There has since been a wave of search and arrest operations in the UK and Ireland, many of which are allegedly linked to encrypted phone evidence. This has left many wondering whether the police can lawfully breach encrypted communications – and if not, whether the evidence can be used to convict someone in court.
There are no straightforward answers to these questions. The laws surrounding the access of sensitive encrypted data are complex. The police will likely argue they had authorised clearance to access an encrypted mobile device, as has happened following the Encrochat hack. However, there may still have been a breach of the rules. It all depends on the circumstances.
Is it illegal to own a EncroPhone
If you have an encrypted phone, this might leave you fearful that you, too, will soon be facing arrest. However, it is not actually illegal to own an EncroPhone, or any other encrypted device. After all, the popular messaging app WhatsApp uses end-to-end encryption. Also, EncroPhones were originally intended for military use. Currently, there is no suggestion that Encrochat has done anything wrong. Rather, authorities are concerned with the content of any messages that you have sent and received.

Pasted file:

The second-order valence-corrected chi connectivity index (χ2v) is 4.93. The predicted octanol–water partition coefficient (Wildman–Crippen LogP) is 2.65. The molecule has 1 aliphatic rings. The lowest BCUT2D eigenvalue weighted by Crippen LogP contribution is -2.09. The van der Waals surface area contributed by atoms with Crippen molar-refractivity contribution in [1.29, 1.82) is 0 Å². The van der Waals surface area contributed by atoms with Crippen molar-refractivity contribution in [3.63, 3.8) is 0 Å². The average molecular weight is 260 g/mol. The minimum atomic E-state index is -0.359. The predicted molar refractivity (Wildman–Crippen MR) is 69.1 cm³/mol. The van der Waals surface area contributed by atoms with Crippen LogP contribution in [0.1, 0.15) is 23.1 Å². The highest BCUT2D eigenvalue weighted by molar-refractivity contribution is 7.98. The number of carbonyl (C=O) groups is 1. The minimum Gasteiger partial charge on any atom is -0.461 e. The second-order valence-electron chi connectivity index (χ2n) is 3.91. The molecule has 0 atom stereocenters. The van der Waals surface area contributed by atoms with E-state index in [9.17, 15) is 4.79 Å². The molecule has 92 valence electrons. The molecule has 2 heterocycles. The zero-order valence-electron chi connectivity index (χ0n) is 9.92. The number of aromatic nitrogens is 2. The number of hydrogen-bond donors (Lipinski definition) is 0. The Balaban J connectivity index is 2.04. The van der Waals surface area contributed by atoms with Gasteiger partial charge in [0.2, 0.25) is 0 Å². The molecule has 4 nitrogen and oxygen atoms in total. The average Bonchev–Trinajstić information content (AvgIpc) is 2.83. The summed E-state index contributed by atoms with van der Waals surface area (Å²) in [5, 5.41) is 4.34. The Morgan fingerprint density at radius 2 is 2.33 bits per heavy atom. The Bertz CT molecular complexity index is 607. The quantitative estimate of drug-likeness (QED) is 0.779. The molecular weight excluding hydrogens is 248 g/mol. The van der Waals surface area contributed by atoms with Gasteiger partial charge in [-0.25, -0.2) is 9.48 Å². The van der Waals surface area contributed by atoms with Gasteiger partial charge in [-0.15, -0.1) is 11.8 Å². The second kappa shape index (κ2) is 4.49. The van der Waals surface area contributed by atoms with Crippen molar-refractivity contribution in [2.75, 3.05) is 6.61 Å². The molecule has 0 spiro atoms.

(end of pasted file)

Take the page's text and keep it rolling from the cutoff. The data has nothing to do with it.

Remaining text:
What are the potential offences relating to encrypted phones?
You cannot be charged with a criminal offence for owning an encrypted phone. However, if the authorities intercept messages that implicate you in a crime, you could face legal action. The NCA has already said that Encrochat users have been linked to serious offences such as murder, money laundering and threats to life. There is also speculation that the service was used by organised crime groups involved in drugs offences and financial crimes.